Similarly, you always want to make sure that you have a back-up weapon. Something distance and something up-close is the best. A rifle and a knife is a good combination. Or, if you prefer working close up, a sword and a bow. If you throw a mad shot-put then maybe you want to use that, I don’t know. Use a sling for all I care. You could even combine both your ranged and melee weapons by using a spear, or even better, slap a bayonet on the end of your rifle. There are numerous combinations. Just be sure to use ones that you excel in, and then look to fill the gaps.

Valhalla Crier: Anything else?

Damon:   Yeah, bring lots of healing magic or some of those Healing Nano-bots. Everyone should have something to stop bleeding. Other healing methods are good in a pinch, but magic or tech is the fastest and most versatile. I can’t speak highly enough of Photosynthetic Skin. Whatever fits your budget, but do yourself a favor and make sure you have something on hand.

Valhalla Crier: Thanks a lot for your time! It has been most enlightening. Any other final words of wisdom for those who want to survive an adventure in Valhalla?

Damon: Well, if your primary concern is survival, then don’t go adventuring. Don’t get into this business thinking you will grow old. Only a lucky few ever actually retire. You might be able to survive a few outings into the world, but eventually the reaper’s going to come for you. Make your fortune and get out.

Menagerie Exhibit Brings Interest and Ire

                When the Ada-Kar Menagerie and Aquarium announced that its newest exhibit would include a manticore, the excitement was outweighed only by the outrage. Now that three months have passed, there has been little common ground to find between the two divergent factions. Indeed, the opinions of experts as well as the layman are as diverse as the people of Valhalla.

                On one hand, the opponents of the exhibit cite numerous reasons why housing a manticore is a bad idea. Perhaps the most outspoken of these objectors is Kira Meadows of PEToC (People for the Ethical Treatment of Creatures). “Of course, our primary objection is the same as it is for any caged wild creature. These beings should be loose in their natural habitats, not jailed for our entertainment,” Kira explains. “The normal range of a manticore covers nearly seven hundred hectares. Now these creatures are confined to only three. Manticore are known to be particularly hostile when they are cornered. So what is the wisdom of keeping them in cramped conditions where they are sure to lash out at the least provocation?”

                Maxine Headrow of the Ada-Kar Menagerie and Aquarium begs to differ. “The reason these creatures have such wide hunting ranges is that they are large creatures living in sparse areas. They have to continually hunt for food in order to maintain their body weight. This forces the creatures to roam far and wide for sustenance. Such will not be the case at the Menagerie. They will be well-fed, well-tended, and well-secured. They will have one of the most advanced enclosures ever made. When the exhibit opens next month the world will be gifted with the sight of one of the most rare and exotic creatures alive.”

                The exhibit itself is situated in the “deserts” area of the Menagerie. Though the enclosure only takes up less than two hectares, there is a cave complex along the western wall that extends the living area to well over three hectares. With 90% of this area viewable by portholes and remote cameras, there is little doubt that the Manticore can feel privacy while still being observable by the public.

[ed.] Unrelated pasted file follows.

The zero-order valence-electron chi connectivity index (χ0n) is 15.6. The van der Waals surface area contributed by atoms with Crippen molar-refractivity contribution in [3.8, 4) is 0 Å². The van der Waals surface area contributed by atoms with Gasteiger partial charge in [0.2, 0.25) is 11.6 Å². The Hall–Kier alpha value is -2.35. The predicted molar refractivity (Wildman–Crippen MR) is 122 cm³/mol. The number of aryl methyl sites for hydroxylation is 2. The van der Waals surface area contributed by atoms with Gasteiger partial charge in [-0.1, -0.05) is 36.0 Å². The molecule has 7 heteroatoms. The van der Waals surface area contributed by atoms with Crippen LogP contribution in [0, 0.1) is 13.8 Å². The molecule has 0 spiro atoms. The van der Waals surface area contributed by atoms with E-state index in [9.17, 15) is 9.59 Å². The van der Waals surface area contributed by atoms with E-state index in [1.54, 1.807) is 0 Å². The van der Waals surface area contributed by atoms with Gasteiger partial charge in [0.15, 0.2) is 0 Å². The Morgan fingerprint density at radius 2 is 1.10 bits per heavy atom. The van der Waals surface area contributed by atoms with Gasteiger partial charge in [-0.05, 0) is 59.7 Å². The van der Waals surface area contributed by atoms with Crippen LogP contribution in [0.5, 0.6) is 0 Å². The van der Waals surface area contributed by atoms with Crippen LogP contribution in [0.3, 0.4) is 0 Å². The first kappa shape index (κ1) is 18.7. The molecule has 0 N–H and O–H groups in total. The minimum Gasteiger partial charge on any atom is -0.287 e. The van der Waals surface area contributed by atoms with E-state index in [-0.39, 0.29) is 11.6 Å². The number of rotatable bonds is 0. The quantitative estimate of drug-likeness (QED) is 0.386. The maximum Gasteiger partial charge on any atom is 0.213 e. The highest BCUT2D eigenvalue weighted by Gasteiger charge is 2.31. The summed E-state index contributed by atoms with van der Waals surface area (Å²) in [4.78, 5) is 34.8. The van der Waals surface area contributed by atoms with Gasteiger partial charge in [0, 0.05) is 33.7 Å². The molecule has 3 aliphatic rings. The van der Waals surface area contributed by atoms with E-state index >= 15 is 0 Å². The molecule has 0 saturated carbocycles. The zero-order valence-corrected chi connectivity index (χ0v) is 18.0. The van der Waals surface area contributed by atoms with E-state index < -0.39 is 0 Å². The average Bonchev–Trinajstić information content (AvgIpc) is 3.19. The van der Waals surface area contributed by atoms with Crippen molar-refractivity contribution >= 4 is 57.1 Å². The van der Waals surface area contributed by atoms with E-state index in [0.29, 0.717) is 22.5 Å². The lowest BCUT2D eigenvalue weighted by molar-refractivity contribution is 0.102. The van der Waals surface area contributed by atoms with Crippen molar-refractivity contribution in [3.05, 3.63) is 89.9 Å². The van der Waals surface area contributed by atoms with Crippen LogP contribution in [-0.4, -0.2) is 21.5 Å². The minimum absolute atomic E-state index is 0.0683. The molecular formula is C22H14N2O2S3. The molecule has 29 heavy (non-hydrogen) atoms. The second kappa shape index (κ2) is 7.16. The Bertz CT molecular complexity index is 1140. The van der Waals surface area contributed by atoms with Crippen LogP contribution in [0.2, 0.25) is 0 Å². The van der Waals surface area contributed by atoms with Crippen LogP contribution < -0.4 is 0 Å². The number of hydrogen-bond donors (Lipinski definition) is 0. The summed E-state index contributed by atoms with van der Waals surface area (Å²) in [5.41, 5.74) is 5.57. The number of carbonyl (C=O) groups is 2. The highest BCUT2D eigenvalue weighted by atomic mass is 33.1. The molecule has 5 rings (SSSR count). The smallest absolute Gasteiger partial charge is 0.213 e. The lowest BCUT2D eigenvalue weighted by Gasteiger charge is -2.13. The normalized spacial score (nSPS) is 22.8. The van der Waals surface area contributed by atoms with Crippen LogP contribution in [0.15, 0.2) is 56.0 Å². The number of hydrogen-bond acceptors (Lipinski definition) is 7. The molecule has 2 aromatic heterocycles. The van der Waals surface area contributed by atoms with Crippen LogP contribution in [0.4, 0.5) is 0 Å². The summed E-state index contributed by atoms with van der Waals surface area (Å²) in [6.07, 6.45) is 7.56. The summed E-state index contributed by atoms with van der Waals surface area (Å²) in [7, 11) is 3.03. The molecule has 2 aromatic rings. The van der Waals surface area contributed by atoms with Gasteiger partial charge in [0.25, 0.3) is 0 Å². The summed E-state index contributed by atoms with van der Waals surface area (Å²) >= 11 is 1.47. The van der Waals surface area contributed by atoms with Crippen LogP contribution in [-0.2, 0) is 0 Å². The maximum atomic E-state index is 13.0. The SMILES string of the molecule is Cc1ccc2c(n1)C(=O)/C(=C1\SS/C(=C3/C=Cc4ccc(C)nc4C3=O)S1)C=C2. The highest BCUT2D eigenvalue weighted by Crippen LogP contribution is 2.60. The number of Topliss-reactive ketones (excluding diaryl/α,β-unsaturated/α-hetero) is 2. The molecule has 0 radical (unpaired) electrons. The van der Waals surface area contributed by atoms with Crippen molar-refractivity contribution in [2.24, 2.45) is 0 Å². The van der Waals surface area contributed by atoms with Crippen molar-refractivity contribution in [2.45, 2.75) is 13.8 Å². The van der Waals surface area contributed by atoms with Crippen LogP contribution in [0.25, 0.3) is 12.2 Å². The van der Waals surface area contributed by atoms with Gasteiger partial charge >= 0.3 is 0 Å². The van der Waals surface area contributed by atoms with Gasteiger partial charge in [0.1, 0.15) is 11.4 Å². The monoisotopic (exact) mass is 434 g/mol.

But the welfare of the creatures is not Kira Meadows’ only concern. She also indicates the danger of having such creatures in a major population center. “These wild beings have complex problem solving skills. They are alpha-predators. They don’t earn that title by being stupid. Studies have shown that they are able to solve complex mazes and puzzles with impressive speed and accuracy. They learn and adapt quickly. Any creature that can do that can learn to escape a cage.”

               As proof she cites the incident last year at the Khrushchev Zoo in Narodnaya Strana. A mastodon broke loose of its enclosure, trampling and goring ten people before it was put down.   “And that is not the only incident like this,” she continues. “Something similar could easily happen here. Is it really worth exposing our children to such a possibility?”

                “The walls are made of poured concrete,” Maxine Headrow retorts. “The glass is five inches thick and made of Polycrominite Glass . . . the same stuff Megalopolis used on the space station. Manticore may have sharp claws and wicked teeth. They may even be able to shoot their tail spikes over a hundred feet, or inject enough neurotoxin to kill two elephants, but they cannot shred, bite, pierce, or poison their way through Polycrominite Glass!”

                Despite the protests, the plans are moving forward. Two manticore have already been selected and plans for moving them into the enclosure are under way. The female, Tiamat, will be a permanent resident at the menagerie, while the male, Abzu, is on loan from the personal menagerie of King Nur-Adad of Babylon. Abzu will remain in Ada-Kar for two years. It is hoped that during this time Tiamat will conceive an offspring.

                The exhibit is scheduled to be completed in less than three months. As the time nears, there is little doubt that the conflict will continue. A candlelight vigil held outside the gates of the menagerie every Saturday night has been steadily growing over the last few weeks. The vigils have started drawing counter-protestors as well. It is reported that harsh words were exchanged between the two groups last Saturday, and that police will be on scene this weekend to deter escalation.